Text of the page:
The general procedure then is to characterize a factor system with expressions stemming from defining relations for the group K. Defining relations are expressions (words) in the generators that fix the isomorphism class of the group. They are of the form if the are the generators. For a projective representation the corresponding product is a multiple of the identity operator. The defining relations are not unique for a group. Therefore, there is arbitrariness here. The complex numbers that correspond to the defining relations may be changed by multiplying the operators by factors . This changes the factor system to an associated one. If in a table the factor systems are given by the numbers , one can identify the class of a given factor system by calculating the corresponding words and solving the problem of finding the table values by taking into account additional factors . For example, the factor system that gives the values of for above is associated with one that gives , if one multiplies by i.
Threedimensional rotation point groups are subgroups of SO(3). In quantum mechanics, rotations act according to some representation of SO(3). Because wave functions can be multiplied by an arbitrary phase factor, in principle projective representations play a role here. The projective representations of SO(3) can be obtained from the ordinary representations of the representation group, which is SU(2), the group of all matrices For example, in spin space for a particle with spin ½, a rotation over along the z axis acts according to and in general the representation for a rotation over along an axis is where is a vector with the three Pauli spin matrices as components. Because the matrices for become , the representation has a nontrivial factor system. As a representation of SU(2), however, it is an ordinary representation.
To each rotation correspond two elements . To a point group corresponds a subset of SU(2) which is in fact a subgroup, because . This group is the double group . It contains both E and , which are both mapped to the unit element of SO(3) under the homomorphism SU(2) SO(3). Because commute with all elements of , this group is an invariant subgroup and the factor group is isomorphic to K. Therefore, every representation of K is a representation of , but in general there are other representations as well, the extra representations. Notice that the double group of K does not only depend on the isomorphism class of K, but also on the geometric class, because the realization as subgroup of O(3) comes in.
As an example, we take the group . The two generators and correspond, respectively, to the matrices These matrices generate a group of order eight, which can also be presented by This group is isomorphic with , a group with five irreducible representations: four onedimensional and one twodimensional. The former are the four ordinary representations of because both E and are represented by the unit matrix. The twodimensional representation has and is, therefore, not an ordinary representation for 222. It is an extra representation for the double group , or a projective representation of 222. Choosing one element from SU(2) for each generator of 222 one obtains The factor system fixed in this way is not associated to a trivial one (otherwise the irreducible representation could not be twodimensional). The extra representation of the double group corresponds to a nontrivial projective representation of the point group itself.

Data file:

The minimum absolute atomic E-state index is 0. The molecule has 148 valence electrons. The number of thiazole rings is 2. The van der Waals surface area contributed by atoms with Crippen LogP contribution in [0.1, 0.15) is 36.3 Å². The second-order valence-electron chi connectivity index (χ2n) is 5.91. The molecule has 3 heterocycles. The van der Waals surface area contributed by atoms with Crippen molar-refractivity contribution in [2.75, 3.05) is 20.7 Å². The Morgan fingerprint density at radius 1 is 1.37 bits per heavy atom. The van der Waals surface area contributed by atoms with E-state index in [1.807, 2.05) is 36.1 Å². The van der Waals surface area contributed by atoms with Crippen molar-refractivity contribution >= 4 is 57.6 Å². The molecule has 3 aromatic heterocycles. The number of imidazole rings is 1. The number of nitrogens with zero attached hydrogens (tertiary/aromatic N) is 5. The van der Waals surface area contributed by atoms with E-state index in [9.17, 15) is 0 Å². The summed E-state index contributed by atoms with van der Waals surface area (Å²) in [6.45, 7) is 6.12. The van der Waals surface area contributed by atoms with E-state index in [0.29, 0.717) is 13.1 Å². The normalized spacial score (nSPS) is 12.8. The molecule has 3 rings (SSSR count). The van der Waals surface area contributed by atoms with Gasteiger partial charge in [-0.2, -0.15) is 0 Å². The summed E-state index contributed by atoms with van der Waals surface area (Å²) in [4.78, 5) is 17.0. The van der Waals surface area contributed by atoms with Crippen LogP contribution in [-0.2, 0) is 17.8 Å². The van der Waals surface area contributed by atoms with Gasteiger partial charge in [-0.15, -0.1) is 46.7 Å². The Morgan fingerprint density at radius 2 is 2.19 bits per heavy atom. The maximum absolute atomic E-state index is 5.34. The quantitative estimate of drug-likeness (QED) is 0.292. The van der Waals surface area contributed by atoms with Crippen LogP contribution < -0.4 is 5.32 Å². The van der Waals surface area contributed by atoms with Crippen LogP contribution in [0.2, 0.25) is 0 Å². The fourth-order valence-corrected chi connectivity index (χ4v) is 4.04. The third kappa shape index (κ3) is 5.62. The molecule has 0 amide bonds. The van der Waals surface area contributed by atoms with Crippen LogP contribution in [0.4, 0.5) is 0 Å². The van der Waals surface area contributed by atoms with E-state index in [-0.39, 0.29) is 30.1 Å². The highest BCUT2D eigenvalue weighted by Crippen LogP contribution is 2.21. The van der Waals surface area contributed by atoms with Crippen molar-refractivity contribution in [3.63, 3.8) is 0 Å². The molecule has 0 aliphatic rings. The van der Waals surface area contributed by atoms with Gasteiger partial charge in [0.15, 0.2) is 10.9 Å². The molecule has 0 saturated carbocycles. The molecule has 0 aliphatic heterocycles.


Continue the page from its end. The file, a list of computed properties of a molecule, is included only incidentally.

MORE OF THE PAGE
To construct the character table of the double group, it is worthwhile to note that the elements of mapped on one class of K form two classes, except when the class in K consists of 180° rotations and there exists for one element of this class another 180° rotation in K with its axis perpendicular to that of the former element. The example above illustrates this: there are four classes in and five classes in . The identity in K corresponds to in , and these form two classes. The other pairs , and are mapped each on one class. This is, however, not the most general case. only belong to the same class if there is an element such that . If one brings into diagonal form, one sees that this is only possible if the diagonal elements are , i.e. when the rotation angle of R is . In this case one has thenwhich is a twofold rotation with axis perpendicular to the z axis. Therefore, in general, if a class in K of 180° rotations does not exist or if there is not a perpendicular 180° rotation, the class in K corresponds to two classes in .
As a second example, we consider the group of order six. It is generated by a threefold rotation along the z axis and a twofold rotation perpendicular to the first one. Corresponding elements of SU(2) are The group generated by these elements is of order 12 with six classes: E, , (), (), () and (), which are mapped on the three classes of . Therefore, there are six irreducible representations for : four onedimensional ones and two twodimensional ones. Two onedimensional and one twodimensional representations are the ordinary representations of K, the other ones are extra representations and have . As projective representations of , they are associated with ordinary representations: for the onedimensional ones this is obvious; for the twodimensional one, generated by A and B, one can find an associated one , such that and, consequently, this representation has a trivial factor system. This shows that, although 32^{d} has three extra representations, there are no nontrivial projective representations.
The characters for the double point groups are given in Table 1.2.6.7.
References
International Tables for Crystallography (2005). Vol. A. SpaceGroup Symmetry, edited by Th. Hahn. Heidelberg: Springer.Janssen, T. (1973). Crystallographic Groups. Amsterdam: NorthHolland.